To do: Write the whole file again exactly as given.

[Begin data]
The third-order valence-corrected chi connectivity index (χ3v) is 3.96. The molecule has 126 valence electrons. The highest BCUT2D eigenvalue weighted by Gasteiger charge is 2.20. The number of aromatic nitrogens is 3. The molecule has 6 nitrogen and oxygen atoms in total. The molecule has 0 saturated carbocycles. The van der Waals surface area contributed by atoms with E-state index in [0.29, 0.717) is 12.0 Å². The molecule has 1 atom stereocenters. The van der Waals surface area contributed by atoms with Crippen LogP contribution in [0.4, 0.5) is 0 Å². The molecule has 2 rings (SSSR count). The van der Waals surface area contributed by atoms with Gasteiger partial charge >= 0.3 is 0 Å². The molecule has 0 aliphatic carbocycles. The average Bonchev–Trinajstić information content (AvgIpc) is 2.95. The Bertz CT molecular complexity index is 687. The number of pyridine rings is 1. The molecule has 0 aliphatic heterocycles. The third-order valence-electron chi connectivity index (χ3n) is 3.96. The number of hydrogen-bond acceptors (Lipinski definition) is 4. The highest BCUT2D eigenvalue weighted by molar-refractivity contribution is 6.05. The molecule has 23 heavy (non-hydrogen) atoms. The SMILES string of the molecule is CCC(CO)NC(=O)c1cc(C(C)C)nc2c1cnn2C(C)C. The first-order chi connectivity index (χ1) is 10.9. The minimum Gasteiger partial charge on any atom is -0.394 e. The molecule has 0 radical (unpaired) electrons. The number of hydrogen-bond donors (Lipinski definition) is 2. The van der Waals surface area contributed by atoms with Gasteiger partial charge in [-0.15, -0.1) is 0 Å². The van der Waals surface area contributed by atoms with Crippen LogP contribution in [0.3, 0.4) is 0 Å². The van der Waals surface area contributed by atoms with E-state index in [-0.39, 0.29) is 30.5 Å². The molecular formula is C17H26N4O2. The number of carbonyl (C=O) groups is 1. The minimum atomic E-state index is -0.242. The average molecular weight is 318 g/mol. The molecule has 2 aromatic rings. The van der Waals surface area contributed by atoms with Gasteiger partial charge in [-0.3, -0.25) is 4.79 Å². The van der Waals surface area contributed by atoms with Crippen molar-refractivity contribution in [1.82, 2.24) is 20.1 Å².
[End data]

The third-order valence-corrected chi connectivity index (χ3v) is 3.96. The molecule has 126 valence electrons. The highest BCUT2D eigenvalue weighted by Gasteiger charge is 2.20. The number of aromatic nitrogens is 3. The molecule has 6 nitrogen and oxygen atoms in total. The molecule has 0 saturated carbocycles. The van der Waals surface area contributed by atoms with E-state index in [0.29, 0.717) is 12.0 Å². The molecule has 1 atom stereocenters. The van der Waals surface area contributed by atoms with Crippen LogP contribution in [0.4, 0.5) is 0 Å². The molecule has 2 rings (SSSR count). The van der Waals surface area contributed by atoms with Gasteiger partial charge >= 0.3 is 0 Å². The molecule has 0 aliphatic carbocycles. The average Bonchev–Trinajstić information content (AvgIpc) is 2.95. The Bertz CT molecular complexity index is 687. The number of pyridine rings is 1. The molecule has 0 aliphatic heterocycles. The third-order valence-electron chi connectivity index (χ3n) is 3.96. The number of hydrogen-bond acceptors (Lipinski definition) is 4. The highest BCUT2D eigenvalue weighted by molar-refractivity contribution is 6.05. The molecule has 23 heavy (non-hydrogen) atoms. The SMILES string of the molecule is CCC(CO)NC(=O)c1cc(C(C)C)nc2c1cnn2C(C)C. The first-order chi connectivity index (χ1) is 10.9. The minimum Gasteiger partial charge on any atom is -0.394 e. The molecule has 0 radical (unpaired) electrons. The number of hydrogen-bond donors (Lipinski definition) is 2. The van der Waals surface area contributed by atoms with Gasteiger partial charge in [-0.15, -0.1) is 0 Å². The van der Waals surface area contributed by atoms with Crippen LogP contribution in [0.3, 0.4) is 0 Å². The van der Waals surface area contributed by atoms with E-state index in [-0.39, 0.29) is 30.5 Å². The molecular formula is C17H26N4O2. The number of carbonyl (C=O) groups is 1. The minimum atomic E-state index is -0.242. The average molecular weight is 318 g/mol. The molecule has 2 aromatic rings. The van der Waals surface area contributed by atoms with Gasteiger partial charge in [-0.3, -0.25) is 4.79 Å². The van der Waals surface area contributed by atoms with Crippen molar-refractivity contribution in [1.82, 2.24) is 20.1 Å².